7. Smooth around the cake edges spreading the icing to fill the gaps between each sponge layer, then pile on about 300g icing to the top of the cake and using a palette knife, spread over the top and sides as neatly as you can, giving the whole cake a thin coating of icing that will cover over, fill any gaps in the sponge and seal in the crumbs ready for the next coating. This is called a crumb coat in the trade!
Pop this into the fridge. This will help you to decorate your cake in the ombre style neatly, because if you went straight over the cake at this stage, it would move and slide about and be hard to get a neat finish.
8. Once the cake has set, it’s time to add the rings of chocolate mocha icing to finish. Melt the chocolate over a bain marie or in a microwave gently, then leave to cool slightly. Place 250g of buttercream in a bowl and add the melted chocolate and beat in well to combine. Place 200g of coffee buttercream in a bowl ready to mix with the remaining chocolate buttercream.
9. To begin, use a small or medium palette knife to spread a ring of the chocolate coffee icing around the cake in a neat band, approximately 1/3 of the depth in a circle around the bottom edge. It needs to be fairly even and about 4/5mm thick. don’t worry if it’s not completely straight just make it as neat as you can.
Use whatever icing you have left and add this to the bowl of coffee frosting that you reserved earlier to make a mid light brown icing shade. Add this in a ring around the middle of the cake, joining against the chocolate ring, bringing the icing up to about 2/3 of the sides. Smooth it around as neatly as you can.
10. For the rest of the cake, pile about 350g on top of the cake and spread over the top with a medium sized palette knife in a back and forth motion, to cover the top of the cake, pushing this right over the edge, then change the angle to be upright against the side of the cake and spread a band around the top of the cake, joining this up to the mid colour shade to finish.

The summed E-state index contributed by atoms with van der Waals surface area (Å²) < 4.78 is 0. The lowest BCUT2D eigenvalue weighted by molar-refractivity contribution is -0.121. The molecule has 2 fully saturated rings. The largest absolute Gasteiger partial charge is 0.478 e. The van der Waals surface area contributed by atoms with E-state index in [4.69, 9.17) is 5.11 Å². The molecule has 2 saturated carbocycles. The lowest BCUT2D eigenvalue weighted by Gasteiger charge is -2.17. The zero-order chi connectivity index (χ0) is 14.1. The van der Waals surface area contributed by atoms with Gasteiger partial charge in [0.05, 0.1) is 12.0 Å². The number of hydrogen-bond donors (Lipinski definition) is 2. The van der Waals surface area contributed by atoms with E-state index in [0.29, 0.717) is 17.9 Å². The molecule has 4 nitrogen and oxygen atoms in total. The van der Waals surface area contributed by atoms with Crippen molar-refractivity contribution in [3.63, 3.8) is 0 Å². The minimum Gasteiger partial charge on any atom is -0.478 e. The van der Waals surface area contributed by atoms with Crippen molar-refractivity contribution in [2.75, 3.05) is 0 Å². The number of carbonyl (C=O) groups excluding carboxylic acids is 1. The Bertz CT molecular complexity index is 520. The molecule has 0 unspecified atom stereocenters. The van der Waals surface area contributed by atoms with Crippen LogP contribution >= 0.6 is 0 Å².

You’ll need a spare bowl to hand as you will end up scraping off some of the mixed colours of buttercream, as you spread over and neaten the sides, so you can scrape this into a bowl and this will keep in the fridge or freezer to use another time (or serve as extra with the cake slices).
Use the palette knife to now smooth all around the cake, keeping it at a straight angle to the cake, swooshing round over all three shades to create a flat coating.
Top tip: If you want to get it very smooth, you can use a clean cake scraper to go around the edge. It is handy to do this on a turntable if you have one (top tip, you can use a microwave plate which helps you to spin the cake round). The way to do it is to hold a large clean palette knife or cake smoother against the side of the cake, holding it completely straight and at an angle of about 30 decrees against the cake and then, in one motion, begin at the back of the cake and spin the cake round, sweeping the coating firmly, ideally all in one go to smooth over the cake. Tidy up and icing that is creeping up over the top edge with a clean sharp knife or palette knife and try to get the top and sides as neat as you can.
If you want to make it look really fancy, it’s nice to put an extra 200g buttercream in the piping bag and pipe little swirls around the top of the cake, as shown, and top each of these with a little chocolate coated coffee bean as a finishing touch.
This cake will last for up to three days in the fridge, make sure to bring it to room temperature when you want to eat it. Alternatively, slices can be frozen for up to three months too.